Her/history

Goals of the exercise: to get to know each other, which is also well suited for groups who already know each other and want to continue working together/ self-reflection to know each other, self-reflection on migration and (own) origin
Age of the participants: 13+
Number of participants: 4-30
Duration of the exercise: 40-60 minutes
Materials: pens, paper (if possible DIN A3), questionnaire (s.u.)

Step by step

  1. All participants are asked to draw a tree on a large sheet of paper. The tree top symbolizes their own life and experiences, the trunk their parents’, and the roots their grandparents or ancestors.
  2. The facilitators ask a series of questions.
  3. The participants should answer these questions, placing the answers in the treetop.
  4. Then, they should try to trace the answers “down to the roots”. For example: my eyes are brown, just as my mother’s and my grandmother’s.
  5. After everyone is done, the participants present their posters.

Possible questions:

  • I am the …
  • I call myself …
  • I am born …
  • My strengths are …
  • Languages that I can …
  • My values are …
  • I live with … together.
  • My goals …
  • The most important person for me is …
  • My personal motto is …
  • That gives me strength …

Note

Findings from the exercise can be taken up again in the working with the class/work with the group, e.g. when it comes to group affiliations, self-attributions and foreign attributions, prejudices as well as constructions of “people”, “nation” or other identities.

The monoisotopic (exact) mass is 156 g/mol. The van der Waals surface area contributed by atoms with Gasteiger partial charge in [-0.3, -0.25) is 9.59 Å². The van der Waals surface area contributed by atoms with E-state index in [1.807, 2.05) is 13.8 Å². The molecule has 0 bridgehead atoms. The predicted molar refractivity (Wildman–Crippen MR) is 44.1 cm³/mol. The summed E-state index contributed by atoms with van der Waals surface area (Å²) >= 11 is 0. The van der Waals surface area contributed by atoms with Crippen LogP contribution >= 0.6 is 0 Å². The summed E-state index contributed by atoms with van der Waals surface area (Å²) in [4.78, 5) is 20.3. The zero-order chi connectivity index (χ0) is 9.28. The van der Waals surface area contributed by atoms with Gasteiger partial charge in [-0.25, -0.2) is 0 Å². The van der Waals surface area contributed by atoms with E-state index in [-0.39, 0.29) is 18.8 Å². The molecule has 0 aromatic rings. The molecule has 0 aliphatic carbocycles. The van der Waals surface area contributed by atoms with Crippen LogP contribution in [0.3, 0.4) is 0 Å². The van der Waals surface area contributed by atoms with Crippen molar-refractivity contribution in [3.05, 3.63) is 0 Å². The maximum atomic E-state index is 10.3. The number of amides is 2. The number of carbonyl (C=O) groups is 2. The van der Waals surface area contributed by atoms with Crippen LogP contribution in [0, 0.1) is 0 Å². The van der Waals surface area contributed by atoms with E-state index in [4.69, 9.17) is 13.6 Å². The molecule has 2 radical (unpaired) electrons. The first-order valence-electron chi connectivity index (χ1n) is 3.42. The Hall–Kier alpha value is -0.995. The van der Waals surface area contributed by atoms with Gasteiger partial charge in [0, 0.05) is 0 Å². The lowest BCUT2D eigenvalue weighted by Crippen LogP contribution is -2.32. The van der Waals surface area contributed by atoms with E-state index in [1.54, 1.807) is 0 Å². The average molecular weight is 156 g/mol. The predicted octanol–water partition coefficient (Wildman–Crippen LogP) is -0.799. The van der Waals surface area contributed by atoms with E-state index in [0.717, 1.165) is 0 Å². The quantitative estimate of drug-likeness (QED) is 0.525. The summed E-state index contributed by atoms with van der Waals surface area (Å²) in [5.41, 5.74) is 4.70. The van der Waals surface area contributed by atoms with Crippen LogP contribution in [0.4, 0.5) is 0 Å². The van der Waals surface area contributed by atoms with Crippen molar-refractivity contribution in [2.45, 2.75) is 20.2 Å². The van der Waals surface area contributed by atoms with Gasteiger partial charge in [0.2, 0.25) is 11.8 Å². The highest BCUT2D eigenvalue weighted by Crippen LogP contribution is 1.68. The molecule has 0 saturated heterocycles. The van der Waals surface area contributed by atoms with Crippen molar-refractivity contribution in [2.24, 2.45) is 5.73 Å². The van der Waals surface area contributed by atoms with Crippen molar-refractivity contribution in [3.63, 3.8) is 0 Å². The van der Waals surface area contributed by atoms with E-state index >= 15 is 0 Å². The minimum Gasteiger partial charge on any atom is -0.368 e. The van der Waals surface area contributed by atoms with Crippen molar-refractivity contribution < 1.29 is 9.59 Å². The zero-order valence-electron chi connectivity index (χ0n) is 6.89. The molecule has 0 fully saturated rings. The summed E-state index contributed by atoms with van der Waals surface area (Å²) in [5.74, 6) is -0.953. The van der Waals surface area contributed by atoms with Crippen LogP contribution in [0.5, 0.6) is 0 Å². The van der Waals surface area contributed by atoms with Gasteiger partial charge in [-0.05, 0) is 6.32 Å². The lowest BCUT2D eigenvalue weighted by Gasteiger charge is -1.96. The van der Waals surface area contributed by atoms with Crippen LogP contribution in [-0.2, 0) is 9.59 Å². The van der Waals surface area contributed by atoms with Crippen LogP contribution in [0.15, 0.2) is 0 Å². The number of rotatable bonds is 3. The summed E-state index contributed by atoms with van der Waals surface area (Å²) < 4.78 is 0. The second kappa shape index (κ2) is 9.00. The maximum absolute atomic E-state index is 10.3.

The method encourages participants to talk about themselves. The proposed questions are formulated in such a way that they do not query identity or categorizing concepts (migration background, girls, boys …), but rather offer the possibilities to describe realities in life. The point is to discuss personal attributes, not to find new groups to assign people to. (e.g. “I have brown hair”, not “I am a member of a group of brown haired people”). It’s possible for a person to have multiple attributes, without creating groups along these attributes.

Debriefing

  • Where did you get your values from?
  • How did your parents/grandparents influence you?
  • Can your strengths help you reach your goals?
  • Does your family have a motto?
  • Is your most important person also a role model for you, to what extent?
  • Which field / Which question did you miss?

Authorship/adaptation or source: http://portal-intersektionalitaet.de/forum-praxis/methodenpool/gute-nachbarschaft/2012/her-history/
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